We report on the use of reinforcement learning with Cobot, a software agent residing in the well-known online community LambdaMOO. Our initial work on Cobot (Isbell et al.2000) provided him with the ability to collect social statistics and report them to users. Here we describe an application of RL allowing Cobot to take proactive actions in this complex social environment, and adapt behavior from multiple sources of human reward. After 5 months of training, and 3171 reward and punishment events from 254 different LambdaMOO users, Cobot learned nontrivial preferences for a number of users, modifing his behavior based on his current state. Here we describe LambdaMOO and the state and action spaces of Cobot, and report the statistical results of the learning experiment.
It was in April 2016 that Facebook founder Mark Zuckerberg announced that the social media platform was providing its nearly two billion users the opportunity to livestream content. The move was viewed as a natural extension of the platform's primary goal: providing a space for the average person to share their daily experiences, from the mundane to the meaningful. Almost as quickly, users found ways to live-broadcast the worst of their nature, including the "Easter Day slaughter" in which the fatal shooting of a 74-year-old Cleveland grandfather was livestreamed. In response, calls have increased for Facebook to either shutter the service or find a way to better regulate its content. Rev. Jesse Jackson, for example, remarked that Facebook Live is being used by people "as a platform to release their anger, their fears and their foolishness."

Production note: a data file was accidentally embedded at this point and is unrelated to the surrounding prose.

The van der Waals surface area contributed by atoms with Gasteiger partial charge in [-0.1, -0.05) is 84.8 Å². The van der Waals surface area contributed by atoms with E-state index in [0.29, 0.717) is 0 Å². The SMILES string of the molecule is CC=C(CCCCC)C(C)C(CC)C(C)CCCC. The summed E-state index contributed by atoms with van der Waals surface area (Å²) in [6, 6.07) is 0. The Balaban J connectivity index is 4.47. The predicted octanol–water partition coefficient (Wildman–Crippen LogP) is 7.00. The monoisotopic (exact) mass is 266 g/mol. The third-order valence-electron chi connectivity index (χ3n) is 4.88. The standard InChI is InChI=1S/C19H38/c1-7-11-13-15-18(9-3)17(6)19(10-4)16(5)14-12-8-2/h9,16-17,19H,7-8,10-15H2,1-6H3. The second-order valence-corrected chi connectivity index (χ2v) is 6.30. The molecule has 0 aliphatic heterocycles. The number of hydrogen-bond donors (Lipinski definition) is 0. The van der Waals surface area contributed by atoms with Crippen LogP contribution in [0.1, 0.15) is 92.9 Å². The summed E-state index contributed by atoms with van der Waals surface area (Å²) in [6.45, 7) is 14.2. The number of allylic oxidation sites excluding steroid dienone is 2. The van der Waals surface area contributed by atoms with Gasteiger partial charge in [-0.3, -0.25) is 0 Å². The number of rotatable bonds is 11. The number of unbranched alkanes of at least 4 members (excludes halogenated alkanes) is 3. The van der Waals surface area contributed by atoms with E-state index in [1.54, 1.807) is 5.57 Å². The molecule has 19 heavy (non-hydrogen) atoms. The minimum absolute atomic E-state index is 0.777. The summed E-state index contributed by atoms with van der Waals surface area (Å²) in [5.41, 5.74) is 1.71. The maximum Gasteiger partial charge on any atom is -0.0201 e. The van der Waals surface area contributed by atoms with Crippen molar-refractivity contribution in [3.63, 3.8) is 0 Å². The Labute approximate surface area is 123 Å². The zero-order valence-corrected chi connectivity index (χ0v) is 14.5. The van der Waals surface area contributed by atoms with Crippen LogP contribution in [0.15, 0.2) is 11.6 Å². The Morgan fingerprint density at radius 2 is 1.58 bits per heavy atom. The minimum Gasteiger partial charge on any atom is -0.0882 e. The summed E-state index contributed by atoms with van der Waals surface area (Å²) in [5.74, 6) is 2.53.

This paper describes a method for the development of dialogue managers for natural language interfaces. A dialogue manager is presented designed on the basis of both a theoretical investigation of models for dialogue management and an analysis of empirical material. It is argued that for natural language interfaces many of the human interaction phenomena accounted for in, for instance, plan-based models of dialogue do not occur. Instead, for many applications, dialogue in natural language interfaces can be managed from information on the functional role of an utterance as conveyed in the linguistic structure. This is modelled in a dialogue grammar which controls the interaction.
Enthusiasm for developing conversational characters in games is not difficult to generate [1, 2], but most of these visions seem to rely on the dream of solving all of the problems of Computational Linguistics. Since such a breakthrough is,nlikely to happen anytime soon, we present a more modest proposal, which still allows for complex spoken conversational interactions with a variety of NPCs in games. One of the main problems in developing spoken dialogue systems for interactive games is that individual dialogue systems have been application-specific, and difficult to transfer to new domains, and thus to new games or to various different characters within a game. Moreover, most of the dialogue systems developed in the past have been for simple "form-filling" interactions which are relatively uninteresting as far as gaming is concerned. We have made some progress in developing a "plug-and-play" multi-modal (i.e.